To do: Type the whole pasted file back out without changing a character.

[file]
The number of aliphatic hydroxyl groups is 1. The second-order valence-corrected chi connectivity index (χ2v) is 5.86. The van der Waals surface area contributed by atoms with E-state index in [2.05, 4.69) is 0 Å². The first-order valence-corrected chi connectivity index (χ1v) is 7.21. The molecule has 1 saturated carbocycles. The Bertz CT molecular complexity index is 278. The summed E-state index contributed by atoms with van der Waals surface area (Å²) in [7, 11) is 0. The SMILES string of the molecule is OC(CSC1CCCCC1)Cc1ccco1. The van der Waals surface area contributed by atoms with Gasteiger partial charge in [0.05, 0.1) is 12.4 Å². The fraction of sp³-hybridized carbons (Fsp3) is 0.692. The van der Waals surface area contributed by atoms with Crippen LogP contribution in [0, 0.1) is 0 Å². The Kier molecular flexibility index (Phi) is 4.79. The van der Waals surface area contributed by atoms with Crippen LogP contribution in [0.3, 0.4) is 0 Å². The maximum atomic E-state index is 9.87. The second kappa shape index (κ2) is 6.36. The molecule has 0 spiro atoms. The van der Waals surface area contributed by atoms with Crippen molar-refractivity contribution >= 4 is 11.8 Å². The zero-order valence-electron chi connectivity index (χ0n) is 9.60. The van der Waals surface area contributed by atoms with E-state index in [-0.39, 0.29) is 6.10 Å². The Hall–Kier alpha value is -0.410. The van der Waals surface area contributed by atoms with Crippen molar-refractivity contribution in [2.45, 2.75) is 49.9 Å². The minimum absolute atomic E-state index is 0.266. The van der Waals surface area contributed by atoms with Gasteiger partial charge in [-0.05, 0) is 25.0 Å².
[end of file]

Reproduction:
The number of aliphatic hydroxyl groups is 1. The second-order valence-corrected chi connectivity index (χ2v) is 5.86. The van der Waals surface area contributed by atoms with E-state index in [2.05, 4.69) is 0 Å². The first-order valence-corrected chi connectivity index (χ1v) is 7.21. The molecule has 1 saturated carbocycles. The Bertz CT molecular complexity index is 278. The summed E-state index contributed by atoms with van der Waals surface area (Å²) in [7, 11) is 0. The SMILES string of the molecule is OC(CSC1CCCCC1)Cc1ccco1. The van der Waals surface area contributed by atoms with Gasteiger partial charge in [0.05, 0.1) is 12.4 Å². The fraction of sp³-hybridized carbons (Fsp3) is 0.692. The van der Waals surface area contributed by atoms with Crippen LogP contribution in [0, 0.1) is 0 Å². The Kier molecular flexibility index (Phi) is 4.79. The van der Waals surface area contributed by atoms with Crippen LogP contribution in [0.3, 0.4) is 0 Å². The maximum atomic E-state index is 9.87. The second kappa shape index (κ2) is 6.36. The molecule has 0 spiro atoms. The van der Waals surface area contributed by atoms with Crippen molar-refractivity contribution >= 4 is 11.8 Å². The zero-order valence-electron chi connectivity index (χ0n) is 9.60. The van der Waals surface area contributed by atoms with E-state index in [-0.39, 0.29) is 6.10 Å². The Hall–Kier alpha value is -0.410. The van der Waals surface area contributed by atoms with Crippen molar-refractivity contribution in [2.45, 2.75) is 49.9 Å². The minimum absolute atomic E-state index is 0.266. The van der Waals surface area contributed by atoms with Gasteiger partial charge in [-0.05, 0) is 25.0 Å².